Mon, Oct 26, 2015 - Page 6 News List

Talks to push al-Qaeda out of Aden fail: Yemen

STRATEGIC STOCKPILES:Security officials said Muslim extremist groups acquired a number of weapons and vehicles during the fight for the city, hiding them in fields

AP, SANA’A

Mediated talks between the Yemeni government and al-Qaeda to persuade the militants to give up their weapons or move out of the southern port city of Aden have failed, Yemeni security officials in government-controlled Aden and tribal mediators said on Saturday.

Tribal and public figures accepted by both sides, who have been involved in mediation talks, told reporters the discussions began about three months ago, after government forces pushed Houthi Shiite rebels out of Aden.

The mediators said they have also been trying to convince al-Qaeda to withdraw from areas they control in al-Houta in the Lahij Governorate.

After the Houthis were expelled from Aden in July, al-Qaeda apparently took advantage of the security vacuum as pro-government forces moved outside Aden to challenge the Houthis, as clashes raged between the two sides in other parts of the country.

Yemen has been embroiled in fighting between Houthis and allied army units against forces loyal to the internationally recognized government, as well as southern separatists and other militants.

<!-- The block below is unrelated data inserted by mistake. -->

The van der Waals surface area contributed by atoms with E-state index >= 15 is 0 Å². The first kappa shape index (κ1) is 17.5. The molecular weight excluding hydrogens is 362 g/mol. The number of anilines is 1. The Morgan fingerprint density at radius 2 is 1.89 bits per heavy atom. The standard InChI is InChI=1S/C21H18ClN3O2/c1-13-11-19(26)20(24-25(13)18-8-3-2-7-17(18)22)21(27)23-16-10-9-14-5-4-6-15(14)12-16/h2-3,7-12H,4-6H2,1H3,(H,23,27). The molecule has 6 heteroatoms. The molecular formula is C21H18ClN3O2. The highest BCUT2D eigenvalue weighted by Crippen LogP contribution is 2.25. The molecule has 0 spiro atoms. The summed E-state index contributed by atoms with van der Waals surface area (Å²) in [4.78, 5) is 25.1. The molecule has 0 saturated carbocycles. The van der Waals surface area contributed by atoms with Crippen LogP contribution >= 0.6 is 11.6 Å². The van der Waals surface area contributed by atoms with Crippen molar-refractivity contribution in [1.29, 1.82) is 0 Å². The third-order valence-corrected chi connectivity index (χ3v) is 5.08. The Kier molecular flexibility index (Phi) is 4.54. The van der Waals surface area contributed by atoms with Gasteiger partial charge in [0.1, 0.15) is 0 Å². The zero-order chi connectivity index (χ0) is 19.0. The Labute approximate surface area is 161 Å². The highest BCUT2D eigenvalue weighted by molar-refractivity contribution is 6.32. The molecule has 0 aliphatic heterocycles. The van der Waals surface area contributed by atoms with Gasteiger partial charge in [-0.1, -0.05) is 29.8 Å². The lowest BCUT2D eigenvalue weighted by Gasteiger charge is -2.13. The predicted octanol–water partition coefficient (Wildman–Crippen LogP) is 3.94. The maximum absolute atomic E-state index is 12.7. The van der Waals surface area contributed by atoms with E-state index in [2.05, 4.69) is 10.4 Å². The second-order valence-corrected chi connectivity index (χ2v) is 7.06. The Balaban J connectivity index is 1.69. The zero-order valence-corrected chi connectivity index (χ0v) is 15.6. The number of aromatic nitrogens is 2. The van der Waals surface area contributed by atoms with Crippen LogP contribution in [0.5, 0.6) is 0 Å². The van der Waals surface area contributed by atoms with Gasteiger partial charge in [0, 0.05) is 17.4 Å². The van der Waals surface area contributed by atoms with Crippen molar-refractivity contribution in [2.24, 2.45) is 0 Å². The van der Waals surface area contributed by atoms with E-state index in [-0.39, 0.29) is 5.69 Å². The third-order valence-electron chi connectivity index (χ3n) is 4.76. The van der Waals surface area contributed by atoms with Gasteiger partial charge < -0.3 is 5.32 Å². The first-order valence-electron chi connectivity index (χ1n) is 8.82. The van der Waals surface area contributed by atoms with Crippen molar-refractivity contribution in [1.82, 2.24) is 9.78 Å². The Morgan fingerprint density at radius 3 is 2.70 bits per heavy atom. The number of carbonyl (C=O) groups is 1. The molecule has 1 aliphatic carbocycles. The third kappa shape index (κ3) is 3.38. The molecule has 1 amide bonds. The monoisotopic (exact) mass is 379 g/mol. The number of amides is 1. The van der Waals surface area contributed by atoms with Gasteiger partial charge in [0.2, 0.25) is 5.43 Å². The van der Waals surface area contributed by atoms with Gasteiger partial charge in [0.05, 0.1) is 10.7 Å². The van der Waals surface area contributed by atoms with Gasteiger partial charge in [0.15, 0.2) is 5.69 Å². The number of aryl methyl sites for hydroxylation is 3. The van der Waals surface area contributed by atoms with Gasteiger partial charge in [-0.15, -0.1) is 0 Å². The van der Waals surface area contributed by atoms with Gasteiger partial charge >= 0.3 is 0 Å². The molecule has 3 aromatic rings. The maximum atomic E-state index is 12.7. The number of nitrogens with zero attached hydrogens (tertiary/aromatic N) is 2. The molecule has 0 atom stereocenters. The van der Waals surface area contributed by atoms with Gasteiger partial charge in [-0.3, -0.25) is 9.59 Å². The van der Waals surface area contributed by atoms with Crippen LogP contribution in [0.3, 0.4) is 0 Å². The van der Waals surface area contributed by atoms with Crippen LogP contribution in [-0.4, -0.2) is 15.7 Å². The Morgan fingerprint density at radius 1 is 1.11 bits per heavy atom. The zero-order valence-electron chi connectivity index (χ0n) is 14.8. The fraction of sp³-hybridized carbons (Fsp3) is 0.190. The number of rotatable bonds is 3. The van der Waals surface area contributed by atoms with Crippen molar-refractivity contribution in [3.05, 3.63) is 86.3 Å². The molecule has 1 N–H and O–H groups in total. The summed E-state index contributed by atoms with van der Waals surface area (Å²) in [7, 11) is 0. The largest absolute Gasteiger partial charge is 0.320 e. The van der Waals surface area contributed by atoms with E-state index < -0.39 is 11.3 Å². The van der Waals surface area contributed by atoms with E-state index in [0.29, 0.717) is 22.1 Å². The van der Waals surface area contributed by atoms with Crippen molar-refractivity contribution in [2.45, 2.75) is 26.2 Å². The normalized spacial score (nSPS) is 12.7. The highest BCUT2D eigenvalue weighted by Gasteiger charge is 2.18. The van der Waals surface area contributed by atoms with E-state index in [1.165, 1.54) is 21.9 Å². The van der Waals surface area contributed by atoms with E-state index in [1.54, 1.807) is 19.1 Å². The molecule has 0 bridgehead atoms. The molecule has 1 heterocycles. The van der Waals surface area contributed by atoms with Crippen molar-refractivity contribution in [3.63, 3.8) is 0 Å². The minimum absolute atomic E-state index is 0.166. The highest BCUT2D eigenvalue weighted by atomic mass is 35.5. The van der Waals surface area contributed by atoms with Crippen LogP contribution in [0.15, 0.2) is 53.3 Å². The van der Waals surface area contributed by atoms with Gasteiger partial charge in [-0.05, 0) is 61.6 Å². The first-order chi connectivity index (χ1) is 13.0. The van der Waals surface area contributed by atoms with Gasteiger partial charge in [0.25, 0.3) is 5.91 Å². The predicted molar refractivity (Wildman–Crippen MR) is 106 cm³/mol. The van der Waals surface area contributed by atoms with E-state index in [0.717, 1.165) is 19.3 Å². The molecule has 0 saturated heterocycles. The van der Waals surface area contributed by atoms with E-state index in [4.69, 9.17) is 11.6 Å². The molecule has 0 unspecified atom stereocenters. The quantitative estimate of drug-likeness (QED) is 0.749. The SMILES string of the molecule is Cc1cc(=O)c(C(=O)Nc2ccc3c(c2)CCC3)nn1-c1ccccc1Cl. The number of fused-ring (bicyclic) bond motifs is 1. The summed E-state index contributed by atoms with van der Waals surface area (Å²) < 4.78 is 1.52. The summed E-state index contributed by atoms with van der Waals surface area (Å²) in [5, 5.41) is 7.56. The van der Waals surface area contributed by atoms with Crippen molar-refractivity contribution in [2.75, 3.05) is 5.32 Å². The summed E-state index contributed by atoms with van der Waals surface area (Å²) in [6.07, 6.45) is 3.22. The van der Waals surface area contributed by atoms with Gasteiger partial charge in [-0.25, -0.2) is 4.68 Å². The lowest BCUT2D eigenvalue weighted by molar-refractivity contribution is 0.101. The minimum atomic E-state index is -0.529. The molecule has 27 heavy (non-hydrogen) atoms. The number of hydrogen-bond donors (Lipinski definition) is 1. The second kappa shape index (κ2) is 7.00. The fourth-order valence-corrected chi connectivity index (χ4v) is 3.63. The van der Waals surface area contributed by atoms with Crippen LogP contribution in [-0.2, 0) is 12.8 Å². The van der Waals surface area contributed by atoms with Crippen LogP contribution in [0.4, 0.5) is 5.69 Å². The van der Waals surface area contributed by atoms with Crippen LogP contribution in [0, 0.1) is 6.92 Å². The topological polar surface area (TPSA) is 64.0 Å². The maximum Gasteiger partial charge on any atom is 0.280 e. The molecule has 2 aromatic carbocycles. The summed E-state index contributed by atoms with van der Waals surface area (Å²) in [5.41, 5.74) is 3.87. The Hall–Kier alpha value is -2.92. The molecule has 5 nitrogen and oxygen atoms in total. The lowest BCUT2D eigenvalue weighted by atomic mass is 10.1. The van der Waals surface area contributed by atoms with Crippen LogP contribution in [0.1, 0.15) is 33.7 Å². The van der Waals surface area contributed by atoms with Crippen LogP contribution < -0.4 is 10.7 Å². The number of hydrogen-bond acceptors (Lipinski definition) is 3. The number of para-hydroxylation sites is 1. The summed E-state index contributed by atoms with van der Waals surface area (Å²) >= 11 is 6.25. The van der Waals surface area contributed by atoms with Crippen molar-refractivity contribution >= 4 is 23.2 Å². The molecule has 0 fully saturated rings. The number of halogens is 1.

The conflict gained international attention when the Houthis took over the capital, Sana’a, in September last year, and escalated in March as a Saudi-led coalition started launching airstrikes against Houthi positions.

Al-Qaeda militants had been fighting alongside pro-government forces without revealing their affiliation, focusing on capturing and storing weapons during the clashes with the Houthis, a security official in Aden said.

Security officials said al-Qaeda and other Muslim extremist groups in Aden obtained more than 55 armored vehicles, 22 tanks, anti-aircraft missiles and large amounts of other weapons during the fighting and hid them underground and in fields.

Aden Governor Gaafar Mohamed Saad on Friday issued a ban against carrying weapons in the streets. The decree, which went into effect on Saturday, stipulates security forces would immediately confiscate illegal weapons.

Officials and witnesses in Aden said al-Qaeda has held large armed parades in the city over the past two days. Washington considers al-Qaeda’s Yemen branch to be the most dangerous offshoot of the terror network.

Aden resident Ahmed Hashem said locals supported the weapons ban.

With so many weapons in the streets, “we now cannot even tell who is al-Qaeda, who is Islamic State, who is just a thug and who is from the resistance [against the Houthis],” he said.

The decision to confiscate illegal weapons came after talks failed, according to security officials in Aden.

The mediators told reporters they tried to convince the militants to lay down their weapons and integrate into society, promising they would not be harassed if they do. When that failed, they tried to convince them to take their weapons and leave Aden, but the militants refused again, saying they have the right to partake in running the city after they participated in the fighting, according to the mediators.

The officials spoke on condition of anonymity, because they were not authorized to speak to journalists.

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